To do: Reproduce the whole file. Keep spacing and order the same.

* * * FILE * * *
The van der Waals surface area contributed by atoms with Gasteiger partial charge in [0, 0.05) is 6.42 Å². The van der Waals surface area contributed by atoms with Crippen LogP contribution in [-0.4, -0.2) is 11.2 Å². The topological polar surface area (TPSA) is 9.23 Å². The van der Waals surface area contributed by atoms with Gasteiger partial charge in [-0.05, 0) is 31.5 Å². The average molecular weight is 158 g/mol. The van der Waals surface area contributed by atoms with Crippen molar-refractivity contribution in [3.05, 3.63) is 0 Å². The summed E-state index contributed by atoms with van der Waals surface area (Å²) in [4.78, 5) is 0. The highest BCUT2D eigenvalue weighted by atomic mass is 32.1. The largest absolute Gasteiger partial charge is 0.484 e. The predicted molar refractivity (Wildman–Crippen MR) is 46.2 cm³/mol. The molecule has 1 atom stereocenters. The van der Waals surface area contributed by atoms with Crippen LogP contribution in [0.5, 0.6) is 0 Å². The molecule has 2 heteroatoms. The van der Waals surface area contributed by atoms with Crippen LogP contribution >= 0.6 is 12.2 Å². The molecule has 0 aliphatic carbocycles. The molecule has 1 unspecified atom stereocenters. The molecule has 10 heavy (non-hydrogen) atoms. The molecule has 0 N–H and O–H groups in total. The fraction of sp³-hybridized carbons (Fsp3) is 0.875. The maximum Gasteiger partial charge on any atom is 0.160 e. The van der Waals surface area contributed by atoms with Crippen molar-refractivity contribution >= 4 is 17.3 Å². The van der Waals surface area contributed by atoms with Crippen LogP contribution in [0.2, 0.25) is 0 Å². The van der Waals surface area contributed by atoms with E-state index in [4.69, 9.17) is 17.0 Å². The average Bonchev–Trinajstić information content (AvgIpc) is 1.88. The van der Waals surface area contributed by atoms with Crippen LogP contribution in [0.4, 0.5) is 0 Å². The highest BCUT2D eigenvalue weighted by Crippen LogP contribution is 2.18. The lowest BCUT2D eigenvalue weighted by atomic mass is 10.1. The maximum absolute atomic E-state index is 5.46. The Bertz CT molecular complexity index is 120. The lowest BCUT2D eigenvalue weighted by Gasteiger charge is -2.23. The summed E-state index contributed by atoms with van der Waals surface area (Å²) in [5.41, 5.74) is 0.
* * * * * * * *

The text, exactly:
The van der Waals surface area contributed by atoms with Gasteiger partial charge in [0, 0.05) is 6.42 Å². The van der Waals surface area contributed by atoms with Crippen LogP contribution in [-0.4, -0.2) is 11.2 Å². The topological polar surface area (TPSA) is 9.23 Å². The van der Waals surface area contributed by atoms with Gasteiger partial charge in [-0.05, 0) is 31.5 Å². The average molecular weight is 158 g/mol. The van der Waals surface area contributed by atoms with Crippen molar-refractivity contribution in [3.05, 3.63) is 0 Å². The summed E-state index contributed by atoms with van der Waals surface area (Å²) in [4.78, 5) is 0. The highest BCUT2D eigenvalue weighted by atomic mass is 32.1. The largest absolute Gasteiger partial charge is 0.484 e. The predicted molar refractivity (Wildman–Crippen MR) is 46.2 cm³/mol. The molecule has 1 atom stereocenters. The van der Waals surface area contributed by atoms with Crippen LogP contribution in [0.5, 0.6) is 0 Å². The molecule has 2 heteroatoms. The van der Waals surface area contributed by atoms with Crippen LogP contribution >= 0.6 is 12.2 Å². The molecule has 0 aliphatic carbocycles. The molecule has 1 unspecified atom stereocenters. The molecule has 10 heavy (non-hydrogen) atoms. The molecule has 0 N–H and O–H groups in total. The fraction of sp³-hybridized carbons (Fsp3) is 0.875. The maximum Gasteiger partial charge on any atom is 0.160 e. The van der Waals surface area contributed by atoms with Crippen molar-refractivity contribution >= 4 is 17.3 Å². The van der Waals surface area contributed by atoms with Crippen LogP contribution in [0.2, 0.25) is 0 Å². The van der Waals surface area contributed by atoms with E-state index in [4.69, 9.17) is 17.0 Å². The average Bonchev–Trinajstić information content (AvgIpc) is 1.88. The van der Waals surface area contributed by atoms with Crippen LogP contribution in [0.4, 0.5) is 0 Å². The highest BCUT2D eigenvalue weighted by Crippen LogP contribution is 2.18. The lowest BCUT2D eigenvalue weighted by atomic mass is 10.1. The maximum absolute atomic E-state index is 5.46. The Bertz CT molecular complexity index is 120. The lowest BCUT2D eigenvalue weighted by Gasteiger charge is -2.23. The summed E-state index contributed by atoms with van der Waals surface area (Å²) in [5.41, 5.74) is 0.